I Have a Sudden Urge to Devangelize September 24, 2008

I Have a Sudden Urge to Devangelize

I now have a new way to meet women!

Ride the subway and begin reading an atheist book. The ladies will flock to you.

At least that’s what happened to Adam. He was reading The Little Book of Atheist Spirituality by Andre Comte-Sponville when he had an interesting encounter:

… I was standing in the subway car and reading it, not thinking much about what I was doing, when I felt a touch on my arm.

It was a woman, a stranger, who looked to be about my age. “Sorry to disturb you, but what is that you’re reading?” she asked.

“See for yourself,” I said, and gave her the book so she could read the publisher’s blurb on the back.

She read it, then gave it back to me. “Are you an atheist?”

“Yes, I am,” I said. “I have been since college. Why? What are you?”

“I’m an atheist, too. A new one. I was a Christian for over thirty years, and I just became an atheist, but I don’t know any other atheists yet. What I’ve been trying to find out is if there can be spirituality in atheism.” She went on to explain that she had read Christopher Hitchens and Sam Harris, and was currently reading Richard Dawkins, and while she agreed with most of what they had to say, she wanted to know more about if there was a positive side to atheism and whether atheists had any kind of community. She said that she had been looking ever since she left her church, but hadn’t found anything like that yet.

“Well, I think you came to the right place,” I said with a laugh…

Man! That has *so* not happened to me yet.

Maybe reading a book is too subtle. I need to make it easier for the ladies to identify me as a non-religious person.

From now on, I’m reading an atheist book and wearing this (NSFW) shirt everytime I get on the subway.

That should do the trick. (I’ll book a place tomorrow for my impending wedding.)

Adam also offers some excellent advice to anyone else who may be in this situation in the future:

… as atheists’ numbers grow, coincidences like this one become more and more likely. So let me say this: Don’t ever hide that you’re an atheist. Don’t be ashamed of who you are. You never know when you may meet a fellow nonbeliever, one seeking aid or advice of some kind that you’re personally qualified to give. We do have reason to spread the good news of atheism, and we do have reason to establish a true community of freethought and reason. Chance encounters like mine are just the first step.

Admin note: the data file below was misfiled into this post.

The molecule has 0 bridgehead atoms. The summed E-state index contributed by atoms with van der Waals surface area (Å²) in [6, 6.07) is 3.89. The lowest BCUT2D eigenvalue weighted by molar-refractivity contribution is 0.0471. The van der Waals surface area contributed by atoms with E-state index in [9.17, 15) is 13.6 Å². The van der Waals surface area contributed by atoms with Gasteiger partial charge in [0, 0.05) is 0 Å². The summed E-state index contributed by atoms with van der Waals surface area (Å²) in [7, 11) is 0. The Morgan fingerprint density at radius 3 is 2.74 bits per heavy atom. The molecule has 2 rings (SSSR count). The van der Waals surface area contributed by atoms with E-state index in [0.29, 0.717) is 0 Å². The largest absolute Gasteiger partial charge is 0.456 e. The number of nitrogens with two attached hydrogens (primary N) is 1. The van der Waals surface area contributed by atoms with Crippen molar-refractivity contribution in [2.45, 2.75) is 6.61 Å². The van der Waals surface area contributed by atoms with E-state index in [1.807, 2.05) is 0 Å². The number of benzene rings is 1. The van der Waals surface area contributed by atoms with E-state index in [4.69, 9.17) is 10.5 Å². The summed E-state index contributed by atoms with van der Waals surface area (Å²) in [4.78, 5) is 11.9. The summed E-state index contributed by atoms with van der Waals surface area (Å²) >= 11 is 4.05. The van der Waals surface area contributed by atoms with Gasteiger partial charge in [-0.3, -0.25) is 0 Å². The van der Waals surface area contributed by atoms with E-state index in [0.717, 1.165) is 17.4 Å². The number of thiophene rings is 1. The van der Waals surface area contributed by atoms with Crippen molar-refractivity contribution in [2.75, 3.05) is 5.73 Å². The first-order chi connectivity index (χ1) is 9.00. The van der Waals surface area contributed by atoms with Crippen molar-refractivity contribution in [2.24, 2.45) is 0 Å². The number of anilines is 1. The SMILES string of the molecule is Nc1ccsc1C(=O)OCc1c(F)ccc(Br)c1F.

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What Are Your Thoughts?leave a comment
  • Man, the only thing that’s happened to me as a result of reading atheist books has been getting talked about behind my back at work and people raising their voices whenever they mention religion near my cubicle. An example lovingly provided by my ex-boss: “Does her fiance have a GOOD CHRISTIAN UPBRINGING?” Oh, and I became smarter, which is pretty cool… but no wild godless love sessions or anything. I thought the orgies were atheism’s main selling point?

  • thanks for the tip Hemant. being newly back in the dating game (not by my choice) any method of meeting women is very useful. 🙂

    I have a bit of a reputation at work for reading atheist/anti-religion books, but it’s basically an all male workshop, perhaps I should start reading them in public places?

  • Especially as a math teacher, you want this shirt.

  • Mark N

    This happened to me once when I was reading ‘God is not great’ – just as I got off the train, someone told me ‘Don’t believe what you read in that – the bible is *all* true’. It looked as if the lady in question was going to get off too, so as I navigated my way off the train, I prepared my best “Then how come the first 2 chapters of Genesis contradict each other?” argument. Once off the train, I looked around. She had disappeared. Raptured away, maybe?

    It surprises me that it’s not more common in the USA than here in London – although I guess we’re talking here about atheists meeting each other rather than being preached to on a train.

  • Tim Bob

    if you all are looking for gatherings i got an invite the other day from a group in my area off the yahoo meetups thing. havent had time to actually hang out, but it seems there are a lot of groups out there.

  • Just a question, but isn’t Atheist “spirituality” sort of oxymoronic? I thought spirit was out of the equation for you guys? You’re not trying to slip the numenous in by the back door are you?

  • Well, depends on whatever slippery, ill-defined definition of “spirituality” you are using at the moment, Matt. Logically, few atheists would qualify for most definitions of it, but since atheism, by definition, is just lack of belief in gods, they aren’t necessarily forbidden from delving into whatever forms of emotionalism and/or supernaturalistic woo that could labeled “spirituality”.

  • Tim Bob

    i think i would label atheist spirituality with the wonderment and awe of cognition. though we acknowledge the fact that there’s no santa claus breathing air into our bodies, it’s safe to say that we are still amazed and bewildered by that which we do not understand. in short atheist spirituality for me would just be a general appreciation of ones self and a metaphorical connection that all things share.

  • gargoyle1

    Hmmmmm . . . Sounds like those two were “meant” to find each other.

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